The workplace is a potentially hazardous environment. This fact has been recognized for a long time. With the increased interest in protection of the environment, both internal and external to the plant, the number of alleged threats to man’s health and safety, both as a worker and as a resident of an industrial neighborhood, have multiple.
Hardly a day goes by when one does not open a newspaper and find some new threat to human health and safety that originates within the industrial complex. And with the introduction of new technology occurring as quickly as it does, one should not expect that this situation will improve. Who knows what new chemical will be introduced tomorrow that has long-range, serious, chronic effects upon those who come in contact with it, either as workers or consumers. The governmental order concerning “red dye” is an example of a material that was widely used that has been recognized as a potential health hazard. For every claim concerning the existence of a hazard, there also exist those individuals who are willing to stake their reputations that such a hazard does not exist. As an example, consider the turmoil created by the ban of cyclamates and the existence of some experimental results that would seem to indicate that this ban may have been hastily made and I will conceive. Similar situations exist in the area of the use of nuclear power as an alternative to oil and coal, and the Imitations on the use of DOT as a pesticide. One can quickly see that the issues are not always clear cut and the problems are not necessarily will defined. It is in this tumultuous climate that the industrial hygiene engineer must operate. Perhaps no better reason exists than that presented above for the need for an industrial hygiene engineer to remain objective and systematic in the recognition, evaluation and control of occupational hazards. The true professional must operate as much as possible in the realm of facts. There is no room for emotional ism when considering problems with the potential impact of those in areas such as occupational safety and health.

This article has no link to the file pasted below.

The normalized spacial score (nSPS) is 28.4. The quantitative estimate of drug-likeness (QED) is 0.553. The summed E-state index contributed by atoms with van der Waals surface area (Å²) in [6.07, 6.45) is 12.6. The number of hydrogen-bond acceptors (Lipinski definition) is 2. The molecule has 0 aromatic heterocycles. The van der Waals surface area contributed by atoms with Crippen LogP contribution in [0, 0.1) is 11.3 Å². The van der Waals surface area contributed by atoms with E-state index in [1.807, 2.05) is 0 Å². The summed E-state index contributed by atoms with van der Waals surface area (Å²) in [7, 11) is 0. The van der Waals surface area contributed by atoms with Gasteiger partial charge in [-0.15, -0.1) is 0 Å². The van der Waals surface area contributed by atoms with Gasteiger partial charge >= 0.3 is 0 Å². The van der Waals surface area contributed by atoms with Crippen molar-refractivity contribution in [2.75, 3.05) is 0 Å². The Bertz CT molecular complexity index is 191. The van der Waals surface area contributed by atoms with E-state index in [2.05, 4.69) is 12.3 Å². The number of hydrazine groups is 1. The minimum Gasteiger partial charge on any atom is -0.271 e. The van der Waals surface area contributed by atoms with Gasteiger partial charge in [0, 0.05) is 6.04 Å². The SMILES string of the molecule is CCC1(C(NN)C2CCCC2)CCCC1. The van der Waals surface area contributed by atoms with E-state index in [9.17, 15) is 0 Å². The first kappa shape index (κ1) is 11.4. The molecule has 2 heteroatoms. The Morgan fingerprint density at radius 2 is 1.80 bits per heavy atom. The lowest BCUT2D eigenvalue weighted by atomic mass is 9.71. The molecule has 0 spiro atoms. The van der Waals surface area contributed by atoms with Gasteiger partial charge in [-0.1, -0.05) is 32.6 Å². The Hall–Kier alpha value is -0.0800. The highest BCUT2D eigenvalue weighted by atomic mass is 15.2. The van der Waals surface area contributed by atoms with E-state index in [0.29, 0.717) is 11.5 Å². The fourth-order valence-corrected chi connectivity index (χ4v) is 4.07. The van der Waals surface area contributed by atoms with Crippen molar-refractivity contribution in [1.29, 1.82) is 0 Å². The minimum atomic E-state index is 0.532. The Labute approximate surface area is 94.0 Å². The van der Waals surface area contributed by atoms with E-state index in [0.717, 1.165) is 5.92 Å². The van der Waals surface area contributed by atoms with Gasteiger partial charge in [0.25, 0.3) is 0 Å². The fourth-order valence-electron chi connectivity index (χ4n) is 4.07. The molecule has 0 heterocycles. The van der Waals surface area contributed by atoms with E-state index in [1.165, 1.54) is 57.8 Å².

The occupational aspects of the total field of environmental health may be considered industrial hygiene, which has been defined by the American Industrial Hygiene Association as “the science and art devoted to the recognition, evaluation, and control of those environmental factors and stresses, arising in or from the workplace, which may cause sickness, impaired health and we I-being, or significant discomfort and inefficiency among workers along with citizens of the community.” Some of the classical communicable diseases have been shown to have a specific agent which gives rise to a specific disease. This is very seldom case with occupationally-caused diseases as the etiology is often quite complex. Many times the situation is such that there are multiple chemical and physical caused factors. Although an infectious agent may have a path gnomonic (disease-specifying) characteristic, there may be no apparent unique relationship to the stressing agent when chronic exposures to chemical or physical factors are involved.
There is usually a short and fairly definite period of time between invasion of the host and the development of the disease with diseases that are caused by living microorganisms. In contrast to such short incubation periods, occupational diseases, in most instances, usually require long periods to develop the observable effects as a result of exposures to physical and chemical agents. These are exceptions, however. The objective of industrial hygiene has been primarily to reduce the incidence and mortality of occupational disease. It is now being called upon to improve the effective quality as weiI as the length of life. Inasmuch as occupational diseases arise from multiple factors having a complex etiology, evaluation is often difficult and, as a consequence, environmental control measures evolve slowly.
Many biological agents are important in the field of occupational health. However, in the overall picture. They are not of as major concern in the area of industrial hygiene as are the various chemical and physical agents. The qualities of these contaminants which are of importance in assessing the effect of the harmful agents to the industrial hygiene engineer are: concentration, level, type of matter and energy, and the length of time that a potentially harmful agent has in which to act on susceptible tissues (of prime importance).